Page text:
An array of musicians paid their respects to Milwaukee duo the Frogs' Dennis Flemion today. As Matador Records' co-owner Gerard Cosloy pointed out in a moving tribute on Matablog, Flemion is missing and presumed dead at age 57 after swimming in a Wisconsin lake over the weekend.
Flemion formed the Frogs with brother Jimmy in 1980 and went on to become cult heroes in the '90s, working with Pearl Jam and Smashing Pumpkins and getting sampled by Beck on "Where It's At." Their extensive catalog, marked by their irreverent and often hilarious lyrics, included releases on the Matador, Homestead, Four Alarm, and Scratchie labels. In fact, the Frogs' most recent releases came just last week, when the two albums Squirrel Bunny Juniper Deluxe and Count Yer Blessingz arrived via iTunes.
The AP reported that Flemion was "boating with family and friends Saturday afternoon when he went for a swim and did not resurface." Divers were still searching for Flemion yesterday, but were facing windy conditions and visibility problems, according to the report.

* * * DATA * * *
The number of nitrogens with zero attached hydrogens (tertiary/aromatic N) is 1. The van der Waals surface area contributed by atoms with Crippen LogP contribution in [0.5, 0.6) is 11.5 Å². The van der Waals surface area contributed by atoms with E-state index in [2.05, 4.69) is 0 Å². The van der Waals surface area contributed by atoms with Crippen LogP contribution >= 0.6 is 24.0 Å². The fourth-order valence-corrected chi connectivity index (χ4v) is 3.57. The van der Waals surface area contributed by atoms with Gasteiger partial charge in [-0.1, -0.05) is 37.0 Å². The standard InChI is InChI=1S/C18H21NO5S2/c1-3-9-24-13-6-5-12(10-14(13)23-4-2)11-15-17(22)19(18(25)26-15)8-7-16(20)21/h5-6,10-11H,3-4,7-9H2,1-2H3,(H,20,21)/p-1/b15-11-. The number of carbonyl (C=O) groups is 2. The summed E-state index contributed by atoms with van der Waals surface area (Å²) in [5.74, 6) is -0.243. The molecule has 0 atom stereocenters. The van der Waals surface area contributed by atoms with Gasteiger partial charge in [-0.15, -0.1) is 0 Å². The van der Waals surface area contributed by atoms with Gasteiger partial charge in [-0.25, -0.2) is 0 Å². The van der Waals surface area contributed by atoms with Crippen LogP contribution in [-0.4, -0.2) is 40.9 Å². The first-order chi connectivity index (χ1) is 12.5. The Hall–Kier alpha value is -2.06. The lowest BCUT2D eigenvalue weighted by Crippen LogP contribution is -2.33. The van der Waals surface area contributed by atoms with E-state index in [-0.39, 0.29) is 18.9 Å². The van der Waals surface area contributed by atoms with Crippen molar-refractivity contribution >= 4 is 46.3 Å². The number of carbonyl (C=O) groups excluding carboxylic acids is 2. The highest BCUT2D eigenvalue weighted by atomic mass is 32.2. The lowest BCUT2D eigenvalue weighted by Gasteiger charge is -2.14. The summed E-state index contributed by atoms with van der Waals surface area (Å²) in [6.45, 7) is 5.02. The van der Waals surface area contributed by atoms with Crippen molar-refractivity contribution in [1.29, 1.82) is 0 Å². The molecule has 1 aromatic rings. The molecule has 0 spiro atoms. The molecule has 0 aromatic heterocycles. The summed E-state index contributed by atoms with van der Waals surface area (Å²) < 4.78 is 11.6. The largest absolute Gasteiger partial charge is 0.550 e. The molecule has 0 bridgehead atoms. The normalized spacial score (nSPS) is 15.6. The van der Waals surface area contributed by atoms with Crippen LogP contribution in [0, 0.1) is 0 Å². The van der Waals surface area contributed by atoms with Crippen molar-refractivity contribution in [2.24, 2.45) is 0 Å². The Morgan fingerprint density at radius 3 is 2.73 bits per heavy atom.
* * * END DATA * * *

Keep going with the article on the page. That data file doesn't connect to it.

Matador's Cosloy offered perhaps the most eloquent remembrance of Flemion so far. "Dennis was without question, one of the funniest persons I’ve ever encountered," he wrote. "Painfully so. It would not be an exaggeration to say there were several times in which his verbal evisceration chops were almost impossible to keep up with (those who’ve attended Frogs shows over the years know exactly what I’m talking about)."
"I'm devastated by the loss of my friend Dennis Flemion," Billy Corgan tweeted. "Words can't explain the sorrow. A tragic loss. Please pray for his family."
Fucked Up frontman Damian Abraham said in a tweet, "If you don't know The Frogs then do yourself a favor and check them out today."
Har Mar Superstar tweeted that the Frogs were "a huge part of my musical development," adding that "they gave me the courage to be flamboyant on stage." The New Pornographers' Carl Newman said, "I'm at a complete loss to express how sad this makes me." Superchunk's official Twitter simply called the news "sad & terrible."